"Stephanie Dean - Two Type 55 Polaroid proofs of the photo "Portrait of Two Chemists: Heika and Brian, Oakland, 2001." The photographer (and author) chose the non-smiling photograph and never questioned why she considered it a "better" portrait — until now."
"A smiling face has more mystery than a dull face."
- Odd Nerdrum, Kitsch: More than Art, 2011
With the help of the Oxford English Dictionary and a publication called "Public School Slang", Angus Trumble was able to trace the origins of the photographic command "Cheese!" to British Public Schools in 1910. This is indeed a definitive moment in the history of photographic portraiture. This revelation was not noticed by practitioners of photography or its historians, because Trumble's book was not about art or photography, but specifically about the smile. However, Trumble's finding has historical importance and meaning that touches all of us - everyone has been commanded to smile for snapshots at least once in their life. Where Trumble places this moment in his book is compelling - he includes it in the chapter entitled "Deceit." Trumble, like many photographers, does not trust the smiling face in photographs. Commanding someone to say "Cheese!" or telling them to "Smile!" is most often relegated to the realm of snapshot photography and sometimes comes into play in photos associated with commerce, such as promotional photos, headshots or advertisements.
While many people may be annoyed, or at most indifferent at being asked to smile for photos, fine art photographers have manifested their distrust and dislike of the smile into a pervasive phenomenon which dominates fine art portraiture: the photographic preference for sitters is that they not smile for portraits. The preferred, unsmiling visage results in a sort of blank stare, or despondent frontal pose; rarely there is a hint of a smile, but never nearly enticing enough as to cause as much discussion or speculation as Mona Lisa's smile. I am presently working on tracing the origins of this phenomenon in order to discover who, when, why and how this preference was put into practice.
Considering photographic history, the celebrated fine art portraiture of today by masters such as Reinke Dijkstra, Thomas Struth and Thomas Ruff have more in common with the portraitists of the past - portraitists whose subjects had to suffer through exposures of seconds in length while being strapped into contraptions just to keep them still for a "good" exposure. The product of this was a serious, blank and forced expression. The long process aimed to create a realistic portrait of the person, but could not relate the absolute authentic likeness of the resulting photo to the actual persona it sought to capture. The photograph was generally considered more "truthful" (or considered "the truth") than a painted portrait, and the concept of "truth" in photography is still debated and doubted today.
In photographic discourse on portraiture, ideas of authenticity, purity, and the unmasking of the "real" persona — as opposed to the persona that the subject presents to the world — dominate. If there is not a quote by the photographers themselves citing the importance of Arbus or Sander, usually the authors writing the introductions to their books and exhibitions refer to or cite these masters as influences.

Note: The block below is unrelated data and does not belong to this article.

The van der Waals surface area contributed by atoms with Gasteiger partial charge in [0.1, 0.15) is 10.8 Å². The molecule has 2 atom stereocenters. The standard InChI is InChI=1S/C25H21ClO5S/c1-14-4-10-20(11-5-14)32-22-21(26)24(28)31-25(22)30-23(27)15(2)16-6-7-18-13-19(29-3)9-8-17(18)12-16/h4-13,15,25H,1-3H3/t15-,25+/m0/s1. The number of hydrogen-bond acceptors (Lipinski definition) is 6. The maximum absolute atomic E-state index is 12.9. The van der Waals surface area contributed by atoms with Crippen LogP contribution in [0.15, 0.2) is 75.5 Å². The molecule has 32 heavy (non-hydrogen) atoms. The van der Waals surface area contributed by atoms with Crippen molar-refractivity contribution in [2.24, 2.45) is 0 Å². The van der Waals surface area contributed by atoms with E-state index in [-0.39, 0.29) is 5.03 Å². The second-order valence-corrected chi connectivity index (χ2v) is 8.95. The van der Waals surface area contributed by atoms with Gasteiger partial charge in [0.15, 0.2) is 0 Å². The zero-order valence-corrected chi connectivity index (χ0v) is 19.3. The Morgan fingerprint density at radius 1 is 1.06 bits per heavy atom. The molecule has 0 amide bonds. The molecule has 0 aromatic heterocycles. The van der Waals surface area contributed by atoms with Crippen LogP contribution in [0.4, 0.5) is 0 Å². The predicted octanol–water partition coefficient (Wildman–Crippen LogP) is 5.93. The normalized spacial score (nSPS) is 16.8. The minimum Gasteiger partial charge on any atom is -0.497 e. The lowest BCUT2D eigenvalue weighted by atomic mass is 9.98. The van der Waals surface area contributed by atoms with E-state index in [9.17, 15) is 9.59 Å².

Most portrait photographers are suspicious of the way in which people actually want to portray themselves to the camera, and thus they discard the sitter's desire in an effort to achieve what they feel to be the most authentic portrait. This suspicion is born of the assumption that the subject being photographed will in some way interfere with the authenticity of the photograph, or at the very least they might disrupt and unpredictably influence the photographic process.
Odessa, Ukraine, August 4, 1993 (from the Beaches series), 1993.
Arbus said: "Everybody has that thing where they need to look one way but they come out looking another way and that's what people observe... Our whole guise is like giving a sign to the world to think of us in a certain way but there's a point between what you want people to know about you and what you can't help people knowing about you."1 Dijkstra quotes the Arbus statement above, and adds to it by saying "People think that they present themselves one way, but they cannot help but show something else as well. It's impossible to have everything under control.2" Of her motivations Dijkstra says, "I am looking for a kind of purity, something essential from human beings...I believe in a sort of magic.3"
Likewise, photographer Joyce Tenneson says:
A true portrait can never hide the inner life of its subject. It is interesting that in our culture we hide and cover the body, yet our faces are naked. Through a person's face we can potentially see everything - the history and depth of that person's life as well as their connection to an even deeper universal presence.4
Self-consciousness, embarrassment, and the desire to be photographed in a flattering way: all of these elements and their physiognomic manifestations creep into every photographic sitting; and therefore into much photographic discourse. Writing from a very self-aware photographic sitter's point of view, Barthes discusses his own experience posing for the camera in Camera Lucida:
I instantly constitute myself in the process of posing...In front of the lens I am at the same time: The one I think I am, the one I want others to think I am, and the one he makes use of to exhibit his art."5
Yet if we look at the photos by the photographers mentioned above, we rarely see smiles on their subjects’ faces. We would hardly question the talent and importance of the photographers and the critic mentioned above because of their extensive oeuvres, prolific book publications, exhibitions and literature that they dominate in the discourse of photography. However, we should indeed question the expressions on their sitters faces. We should ask, "Does authenticity only have one expression?" Or, "Are all smiles by nature inauthentic?"
Only Thomas Ruff has explicitly discussed not only the lack of smiling in his portraiture, but also why his portraits seem to have no expression whatsoever. Ruff feels that the expressions presented in his portraits are "normal", and that his photographs cannot tell the viewer anything about the person portrayed. Ruff has stated, "I don't believe in the psychologizing portrait photography that mycolleagues do, trying to capture the character with a lot of light and shade. That's absolutely suspect to me. I can only show the surface. Whatever goes beyond that is more or less chance."6
Portrait (A. Siekman) 1987
In an interview with Isabelle Graw, Ruff was asked: "Why do you ask your subjects to look serious and keep their mouths shut? On what artistic level does this choice function?" to which Ruff replied: